New patent shows how Canon is improving lens stabilisation to reduce image noise
Well, this is interesting. I knew that most optical image stabilisation systems in lenses used electromagnetic fields in order to try and keep the elements steady. But what I hadn’t considered was how these fields might affect noise on the sensor and in the images. As it turns out, it affects them enough to warrant Canon developing a new system to help reduce it.
So, according to the patent, the way IS works is something like this…
Various imaging devices have been proposed each having an image shake correction mechanism for reducing an image blur on an image formation surface caused by a camera shake when capturing still images or moving images. In particular, the optical image shake correction mechanism can be considered to have a highly effective camera shake correction effect. A general optical image shake correction mechanism detects shaking of the optical axis caused by the camera shake or the like by means of a vibration gyroscope sensor, etc., and move an image shake correcting action unit such as a correction lens in the imaging lens so as to cancel the detected shaking of the optical axis. In order to move the image shake correcting action unit, electromagnetic force generated by supplying a current to a coil arranged opposite to a permanent magnet is used.
So, put simply, a vibration gyroscope sensor in the lens monitors its movements as you handhold it. It then sends signals to a correcting unit which uses electromagnetic fields to help keep things in place and counter your movement. This is generated by applying a current to a coil (and why having it turned on will drain your batteries more quickly). There are also permanent magnets inside the lens for the electromagnetic coils to repel or attract depending on the movement.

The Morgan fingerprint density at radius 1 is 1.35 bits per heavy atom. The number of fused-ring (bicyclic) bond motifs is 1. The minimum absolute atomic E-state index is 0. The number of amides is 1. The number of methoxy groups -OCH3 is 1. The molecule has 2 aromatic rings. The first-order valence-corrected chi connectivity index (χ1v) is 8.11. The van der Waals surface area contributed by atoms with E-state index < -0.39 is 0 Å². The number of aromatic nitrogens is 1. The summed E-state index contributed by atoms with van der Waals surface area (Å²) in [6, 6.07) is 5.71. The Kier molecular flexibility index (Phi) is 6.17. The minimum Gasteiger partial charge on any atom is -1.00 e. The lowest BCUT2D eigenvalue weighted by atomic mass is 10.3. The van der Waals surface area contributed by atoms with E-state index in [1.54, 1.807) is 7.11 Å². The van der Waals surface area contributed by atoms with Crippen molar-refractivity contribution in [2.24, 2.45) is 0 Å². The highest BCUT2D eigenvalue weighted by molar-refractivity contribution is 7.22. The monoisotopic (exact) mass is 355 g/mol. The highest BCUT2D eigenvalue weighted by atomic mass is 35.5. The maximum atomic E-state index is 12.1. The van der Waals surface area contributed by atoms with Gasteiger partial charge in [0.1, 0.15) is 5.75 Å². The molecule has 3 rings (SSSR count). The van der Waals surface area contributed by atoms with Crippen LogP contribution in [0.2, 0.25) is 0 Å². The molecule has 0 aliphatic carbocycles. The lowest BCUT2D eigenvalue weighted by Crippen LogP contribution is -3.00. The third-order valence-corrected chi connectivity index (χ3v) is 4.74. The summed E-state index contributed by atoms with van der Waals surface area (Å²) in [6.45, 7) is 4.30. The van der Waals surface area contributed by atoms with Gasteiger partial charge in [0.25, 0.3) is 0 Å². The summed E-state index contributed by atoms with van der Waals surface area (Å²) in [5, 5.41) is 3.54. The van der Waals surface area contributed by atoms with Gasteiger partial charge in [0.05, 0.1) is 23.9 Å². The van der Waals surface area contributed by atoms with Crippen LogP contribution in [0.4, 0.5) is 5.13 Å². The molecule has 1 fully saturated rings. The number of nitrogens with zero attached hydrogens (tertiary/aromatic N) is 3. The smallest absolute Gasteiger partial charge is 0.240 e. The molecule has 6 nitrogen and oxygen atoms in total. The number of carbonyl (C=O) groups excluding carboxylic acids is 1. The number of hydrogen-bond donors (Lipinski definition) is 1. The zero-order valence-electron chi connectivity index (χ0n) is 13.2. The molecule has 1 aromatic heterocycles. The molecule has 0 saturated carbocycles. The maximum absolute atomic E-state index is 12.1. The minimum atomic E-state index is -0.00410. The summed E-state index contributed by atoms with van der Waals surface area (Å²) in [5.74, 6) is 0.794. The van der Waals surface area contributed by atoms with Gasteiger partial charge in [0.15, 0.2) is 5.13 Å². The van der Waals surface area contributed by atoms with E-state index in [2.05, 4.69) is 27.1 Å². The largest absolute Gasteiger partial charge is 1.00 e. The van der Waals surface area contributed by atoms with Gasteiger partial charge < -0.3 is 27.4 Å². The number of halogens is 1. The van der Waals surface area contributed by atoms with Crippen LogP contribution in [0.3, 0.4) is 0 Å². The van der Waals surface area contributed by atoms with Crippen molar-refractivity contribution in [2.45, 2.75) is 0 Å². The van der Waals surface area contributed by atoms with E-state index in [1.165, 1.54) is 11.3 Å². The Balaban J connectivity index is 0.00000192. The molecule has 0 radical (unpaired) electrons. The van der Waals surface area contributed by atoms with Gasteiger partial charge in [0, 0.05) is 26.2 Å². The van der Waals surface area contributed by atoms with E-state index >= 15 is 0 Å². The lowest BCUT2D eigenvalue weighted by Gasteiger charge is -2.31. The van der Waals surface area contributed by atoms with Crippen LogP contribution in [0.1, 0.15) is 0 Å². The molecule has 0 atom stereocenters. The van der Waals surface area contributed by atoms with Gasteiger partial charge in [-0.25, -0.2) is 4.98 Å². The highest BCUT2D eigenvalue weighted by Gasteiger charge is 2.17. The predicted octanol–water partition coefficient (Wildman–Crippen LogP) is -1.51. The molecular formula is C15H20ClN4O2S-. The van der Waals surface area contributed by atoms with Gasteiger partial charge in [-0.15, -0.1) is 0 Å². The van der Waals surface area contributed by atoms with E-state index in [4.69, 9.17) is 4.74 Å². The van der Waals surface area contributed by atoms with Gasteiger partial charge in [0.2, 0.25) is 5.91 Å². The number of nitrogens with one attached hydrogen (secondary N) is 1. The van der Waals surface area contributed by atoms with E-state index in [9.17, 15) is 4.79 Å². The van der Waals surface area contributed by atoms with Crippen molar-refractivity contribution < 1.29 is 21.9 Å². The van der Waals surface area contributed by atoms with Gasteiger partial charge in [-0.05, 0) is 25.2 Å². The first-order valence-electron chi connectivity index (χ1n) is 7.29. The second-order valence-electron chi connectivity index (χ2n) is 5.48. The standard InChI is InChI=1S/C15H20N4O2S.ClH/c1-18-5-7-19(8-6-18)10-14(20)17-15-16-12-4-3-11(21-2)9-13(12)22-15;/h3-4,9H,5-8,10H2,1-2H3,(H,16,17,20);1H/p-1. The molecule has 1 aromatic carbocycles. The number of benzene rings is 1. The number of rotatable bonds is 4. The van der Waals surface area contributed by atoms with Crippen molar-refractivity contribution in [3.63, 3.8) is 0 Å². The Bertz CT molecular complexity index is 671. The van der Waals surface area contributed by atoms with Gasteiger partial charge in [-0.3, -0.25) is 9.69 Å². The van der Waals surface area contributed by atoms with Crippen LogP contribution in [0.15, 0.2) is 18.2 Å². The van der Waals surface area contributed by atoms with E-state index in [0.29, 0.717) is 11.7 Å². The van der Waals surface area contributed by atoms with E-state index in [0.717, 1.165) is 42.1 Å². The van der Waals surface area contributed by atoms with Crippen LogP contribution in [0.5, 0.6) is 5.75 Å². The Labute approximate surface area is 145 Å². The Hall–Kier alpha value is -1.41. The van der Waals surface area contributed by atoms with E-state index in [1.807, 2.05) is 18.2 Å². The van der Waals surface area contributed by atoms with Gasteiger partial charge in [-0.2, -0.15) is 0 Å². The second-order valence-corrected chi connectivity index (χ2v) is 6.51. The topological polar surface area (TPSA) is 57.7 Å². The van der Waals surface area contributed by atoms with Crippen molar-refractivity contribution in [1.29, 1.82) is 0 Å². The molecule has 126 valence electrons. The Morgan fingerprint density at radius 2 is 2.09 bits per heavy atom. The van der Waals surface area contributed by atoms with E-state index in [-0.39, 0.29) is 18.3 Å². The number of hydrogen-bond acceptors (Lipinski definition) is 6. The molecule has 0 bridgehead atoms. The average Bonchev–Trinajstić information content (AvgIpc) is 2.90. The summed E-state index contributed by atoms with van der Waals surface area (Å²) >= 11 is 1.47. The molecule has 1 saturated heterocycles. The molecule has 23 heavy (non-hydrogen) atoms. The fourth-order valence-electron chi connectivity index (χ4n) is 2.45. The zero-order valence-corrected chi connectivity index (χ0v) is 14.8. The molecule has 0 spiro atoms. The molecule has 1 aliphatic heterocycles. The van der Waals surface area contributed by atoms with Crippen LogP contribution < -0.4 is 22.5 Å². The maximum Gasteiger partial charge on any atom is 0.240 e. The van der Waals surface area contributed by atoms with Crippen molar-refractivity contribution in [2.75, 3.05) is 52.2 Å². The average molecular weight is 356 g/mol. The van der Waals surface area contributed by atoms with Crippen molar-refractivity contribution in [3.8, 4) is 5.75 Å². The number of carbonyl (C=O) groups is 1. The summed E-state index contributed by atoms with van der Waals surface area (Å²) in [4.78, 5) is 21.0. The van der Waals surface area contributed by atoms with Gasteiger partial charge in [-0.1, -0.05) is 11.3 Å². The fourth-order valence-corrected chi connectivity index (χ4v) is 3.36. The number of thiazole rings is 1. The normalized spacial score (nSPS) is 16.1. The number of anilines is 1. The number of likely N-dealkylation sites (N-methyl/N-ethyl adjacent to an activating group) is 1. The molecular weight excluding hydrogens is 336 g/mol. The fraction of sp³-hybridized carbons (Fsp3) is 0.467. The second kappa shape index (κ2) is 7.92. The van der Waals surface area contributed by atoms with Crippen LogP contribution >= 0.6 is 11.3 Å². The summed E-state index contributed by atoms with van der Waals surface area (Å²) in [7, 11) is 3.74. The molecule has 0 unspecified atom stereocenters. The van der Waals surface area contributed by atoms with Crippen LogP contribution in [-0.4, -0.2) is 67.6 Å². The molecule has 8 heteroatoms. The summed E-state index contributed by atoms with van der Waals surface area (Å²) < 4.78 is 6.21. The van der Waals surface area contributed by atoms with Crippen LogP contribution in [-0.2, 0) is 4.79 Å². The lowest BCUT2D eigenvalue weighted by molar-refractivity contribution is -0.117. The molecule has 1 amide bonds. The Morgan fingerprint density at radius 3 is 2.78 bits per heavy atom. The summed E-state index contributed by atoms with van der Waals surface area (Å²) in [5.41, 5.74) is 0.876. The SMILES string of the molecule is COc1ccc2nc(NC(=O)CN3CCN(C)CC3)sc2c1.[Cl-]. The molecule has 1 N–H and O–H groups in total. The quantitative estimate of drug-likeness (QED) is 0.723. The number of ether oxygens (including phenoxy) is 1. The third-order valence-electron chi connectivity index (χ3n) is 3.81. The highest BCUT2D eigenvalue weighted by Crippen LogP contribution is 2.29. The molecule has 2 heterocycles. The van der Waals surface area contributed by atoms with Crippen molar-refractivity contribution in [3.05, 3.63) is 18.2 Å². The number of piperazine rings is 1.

There is potential, enough potential to come up with a solution, for these magnetic fields to interfere with the electronic circuitry in the sensor, and generating noise. Think of those old CRT televisions, and what would happen to the picture when you held a magnet up to the screen.
Yeah, it’s a bit like that, although not quite as extreme.
So why haven’t lens manufacturers done something about this sooner? Well, it appears that shielding the sensor from these magnets isn’t so easy. But Canon have come up with a solution. Again, from the patent…
According to one aspect of the present invention, there is provided an imaging lens including: a lens; an image shake correcting action unit provided movably in a direction perpendicular to an optical axis of the lens; a stationary unit for supporting the image shake correcting action unit; a permanent magnet provided on one of the image shake correcting action unit and the stationary unit and a coil provided on an other; a drive circuit for moving the image shake correcting action unit relative to the stationary unit; a mount section for being connected to an imaging unit having an imaging element; and a conductive member which is nonmagnetically conductive and disposed between the coil and the mount section so as to include a facing surface facing a surface formed by a binding wire of the coil and having a larger area than a surface formed by an inner periphery of the coil.
So, essentially it seems that through a combination of non-magnetically conductive materials and clever shielding they’ve managed to solve, or at least reduce the issue.
Now, I don’t really shoot Canon. I do occasionally shoot it, but it’s not something I’ve noticed myself (with any brand), and don’t really have any kit here to experiment with so I don’t know how big of an issue it really is. But I’ve never seen anybody post “Why are my images noisier when I turn IS on?” to any Facebook groups. So, Canon shooters, you tell me, is this really an issue? Is noise due to IS noticeable as you creep higher up the ISO range?
Check out the full patent here.
[via Canon Watch]
John Aldred is a photographer with over 20 years of experience in the portrait and commercial worlds. He is based in Scotland and has been an early adopter – and occasional beta tester – of almost every digital imaging technology in that time. As well as his creative visual work, John uses 3D printing, electronics and programming to create his own photography and filmmaking tools and consults for a number of brands across the industry.